"Bringing Families Together"

"Bringing Families Together"

Thursday, August 12, 2010


Why birth grandparents are the overlooked victims of adoption
Before beginning, it is important to understand that most adults look forward to grandchildren. Grandchildren are more fun than children because they are raised by their parents and not their grandparents. Grandparents are supposed to get the fun part. So what happens when the privilege of being a grandparent is snatched away by the children who made a “mistakes”? By the way, a child is never a mistake.

There are many reasons a child is adopted. The parents are too young and raising a child is not an option. Children are removed from abusive homes and placed for adoption. Whatever the reason, grandparents have little if any rights and virtually no say so in the process.

What this creates is a whole generation of adults who are essentially robbed of the chance to enjoy the time that should have been spent with the grandchild. The loss of a grandchild is heart wrenching. There is anger and grief. The anger is either directed towards the birth mother whose choice it was to give up the child or at the court system that deemed it better for the child to go to an adoptive family. Essentially, although the grandparents had no part in the decision, they are obligated to live with the consequences.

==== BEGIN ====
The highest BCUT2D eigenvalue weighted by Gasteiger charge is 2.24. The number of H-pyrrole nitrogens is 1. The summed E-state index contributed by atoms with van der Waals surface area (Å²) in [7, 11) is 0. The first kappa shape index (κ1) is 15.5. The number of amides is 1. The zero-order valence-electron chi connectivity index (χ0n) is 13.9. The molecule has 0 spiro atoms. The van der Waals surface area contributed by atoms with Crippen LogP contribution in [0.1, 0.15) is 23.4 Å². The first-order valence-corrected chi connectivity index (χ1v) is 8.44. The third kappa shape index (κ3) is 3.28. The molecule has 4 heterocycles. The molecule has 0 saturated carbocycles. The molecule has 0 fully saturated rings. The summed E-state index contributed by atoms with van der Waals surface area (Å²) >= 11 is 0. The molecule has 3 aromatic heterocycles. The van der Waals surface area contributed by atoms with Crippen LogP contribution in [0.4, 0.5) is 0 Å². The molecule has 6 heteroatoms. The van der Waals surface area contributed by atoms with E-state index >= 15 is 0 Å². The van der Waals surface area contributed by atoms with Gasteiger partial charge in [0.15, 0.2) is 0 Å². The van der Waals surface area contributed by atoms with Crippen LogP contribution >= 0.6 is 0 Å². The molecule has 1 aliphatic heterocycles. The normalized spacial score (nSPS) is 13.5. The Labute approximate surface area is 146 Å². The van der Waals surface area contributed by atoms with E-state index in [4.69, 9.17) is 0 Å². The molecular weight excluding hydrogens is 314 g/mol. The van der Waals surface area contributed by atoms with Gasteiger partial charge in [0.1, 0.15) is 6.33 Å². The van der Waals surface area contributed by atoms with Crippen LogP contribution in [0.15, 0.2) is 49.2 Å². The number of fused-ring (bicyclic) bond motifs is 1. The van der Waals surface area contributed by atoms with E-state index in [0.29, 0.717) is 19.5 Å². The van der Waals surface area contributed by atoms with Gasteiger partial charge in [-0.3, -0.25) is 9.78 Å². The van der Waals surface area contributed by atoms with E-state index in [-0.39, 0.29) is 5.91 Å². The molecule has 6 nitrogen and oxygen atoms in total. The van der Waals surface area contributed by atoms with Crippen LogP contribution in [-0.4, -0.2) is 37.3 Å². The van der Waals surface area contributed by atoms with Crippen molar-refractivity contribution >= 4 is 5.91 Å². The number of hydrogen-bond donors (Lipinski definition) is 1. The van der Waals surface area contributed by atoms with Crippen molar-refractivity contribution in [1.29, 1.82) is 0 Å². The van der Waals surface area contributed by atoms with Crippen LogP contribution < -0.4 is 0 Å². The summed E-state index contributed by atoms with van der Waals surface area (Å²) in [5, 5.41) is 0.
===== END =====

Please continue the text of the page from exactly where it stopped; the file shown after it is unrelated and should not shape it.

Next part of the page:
The birth parents get support through whatever system is in place for the adoption. The grandparents are not considered. They are just collateral damage in the process but no one seems to understand that they having feeling too.

Grieving grandparents go through life missing what might have been. Through no fault of their own, the grandchild that was to be theirs is gone and there is no way to make the loss better. They did not make bad choices, their children did.

Grandparents hope that one day, the grandchild will magically appear. Even if that happens, grandparents are the last people thought of in the process. Adopted children want to meet their parents, not their grandparents. These same grandparents are hoping that they will be considered for a meeting as well. If the meeting with the adopted child and the birth parents does not go well, there is a chance that the grandparents will never have the opportunity.

Children are supposed to grow up and provide the parents with grandchildren. The parents are supposed to raise that child. However, when things don’t go as planned, there are very real consequences. When a child is removed from the family it is the parent's choices that dictate the outcome. When the grandchild is lost through no fault of their own, grandparents become just as much the victims as the grandchild

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